Sexuality and religion: from the court of appeal to the social work classroom

Karl Mason, Christine Cocker, Trish Hafford-Letchfield

Research output: Contribution to journalArticle

Abstract

This paper critically reviews the case of a social work student whose professional training was terminated by his University and its' implications for social work education. This followed the student's expression of his religious views about homosexuality on a public social media platform. The student sought a judicial review of this decision on human rights grounds. The High Court dismissed the student’s challenge but the Court of Appeal overturned this decision to dismiss on the grounds of proportionality and referred the student back to the University to determine further action. This case is discussed in the context of the complicated positions taken up during the process leading to this legal Judgment, as they have implications for curriculum and pedagogical strategies, fitness to practice processes, and the experience of LGBTQ+ students. The discussion considers how, in light of this Judgment, social work educators can continue to address sexuality as a social justice issue. Critical and queer perspectives can support transformative learning where binary thinking about sexuality and religion is challenged and students can appreciate the impact of their values on others. Recommendations are made for addressing disparities in how sexuality, sexual, and gender diversity are addressed in professional education.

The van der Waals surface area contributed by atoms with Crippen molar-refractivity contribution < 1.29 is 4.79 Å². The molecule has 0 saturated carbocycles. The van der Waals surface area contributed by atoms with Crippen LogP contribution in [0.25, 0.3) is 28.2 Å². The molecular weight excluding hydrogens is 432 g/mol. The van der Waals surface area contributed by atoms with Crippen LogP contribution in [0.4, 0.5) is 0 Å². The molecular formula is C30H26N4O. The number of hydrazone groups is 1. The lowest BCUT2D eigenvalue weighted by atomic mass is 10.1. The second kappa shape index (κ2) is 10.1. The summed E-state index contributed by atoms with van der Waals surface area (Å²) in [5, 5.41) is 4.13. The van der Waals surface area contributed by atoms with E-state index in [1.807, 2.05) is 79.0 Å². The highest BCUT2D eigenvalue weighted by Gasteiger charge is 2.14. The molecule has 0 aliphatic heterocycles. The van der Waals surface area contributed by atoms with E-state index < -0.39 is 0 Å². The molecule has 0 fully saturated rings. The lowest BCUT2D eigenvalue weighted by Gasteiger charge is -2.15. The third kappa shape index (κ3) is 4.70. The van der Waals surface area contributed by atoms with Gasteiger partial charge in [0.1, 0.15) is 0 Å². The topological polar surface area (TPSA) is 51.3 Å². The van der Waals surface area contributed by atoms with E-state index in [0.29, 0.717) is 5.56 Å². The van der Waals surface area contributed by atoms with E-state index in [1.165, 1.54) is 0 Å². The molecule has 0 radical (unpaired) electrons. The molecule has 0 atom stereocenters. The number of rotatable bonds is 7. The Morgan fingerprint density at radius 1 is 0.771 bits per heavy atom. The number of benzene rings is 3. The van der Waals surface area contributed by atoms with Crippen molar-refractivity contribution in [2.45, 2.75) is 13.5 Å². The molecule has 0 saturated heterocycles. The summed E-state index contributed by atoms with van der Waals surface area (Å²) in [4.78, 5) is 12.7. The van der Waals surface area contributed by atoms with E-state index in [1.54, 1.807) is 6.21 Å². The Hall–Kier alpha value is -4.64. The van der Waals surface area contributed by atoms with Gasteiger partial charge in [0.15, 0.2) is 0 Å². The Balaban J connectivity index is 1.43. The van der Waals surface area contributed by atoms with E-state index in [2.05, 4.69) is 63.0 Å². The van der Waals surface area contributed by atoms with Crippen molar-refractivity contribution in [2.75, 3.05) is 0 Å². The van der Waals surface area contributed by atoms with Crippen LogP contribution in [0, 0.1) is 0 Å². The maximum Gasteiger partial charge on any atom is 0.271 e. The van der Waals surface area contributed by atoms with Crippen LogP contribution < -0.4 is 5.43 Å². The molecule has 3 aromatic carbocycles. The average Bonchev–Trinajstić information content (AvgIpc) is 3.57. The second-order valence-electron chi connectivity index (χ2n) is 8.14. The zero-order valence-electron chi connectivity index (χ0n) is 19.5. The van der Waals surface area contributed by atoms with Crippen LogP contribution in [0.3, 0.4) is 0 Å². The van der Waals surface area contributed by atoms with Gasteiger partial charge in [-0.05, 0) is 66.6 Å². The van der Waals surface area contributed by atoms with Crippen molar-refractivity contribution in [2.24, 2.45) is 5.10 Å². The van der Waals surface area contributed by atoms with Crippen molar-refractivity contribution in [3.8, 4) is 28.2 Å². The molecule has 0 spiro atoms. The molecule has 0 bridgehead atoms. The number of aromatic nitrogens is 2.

Original languageEnglish
Number of pages13
JournalSocial Work Education
Early online date10 Aug 2020
DOIs
Publication statusE-pub ahead of print - 10 Aug 2020

Keywords

  • LGBT+
  • sexuality
  • religion
  • suitability
  • fitness to practice
  • social work education

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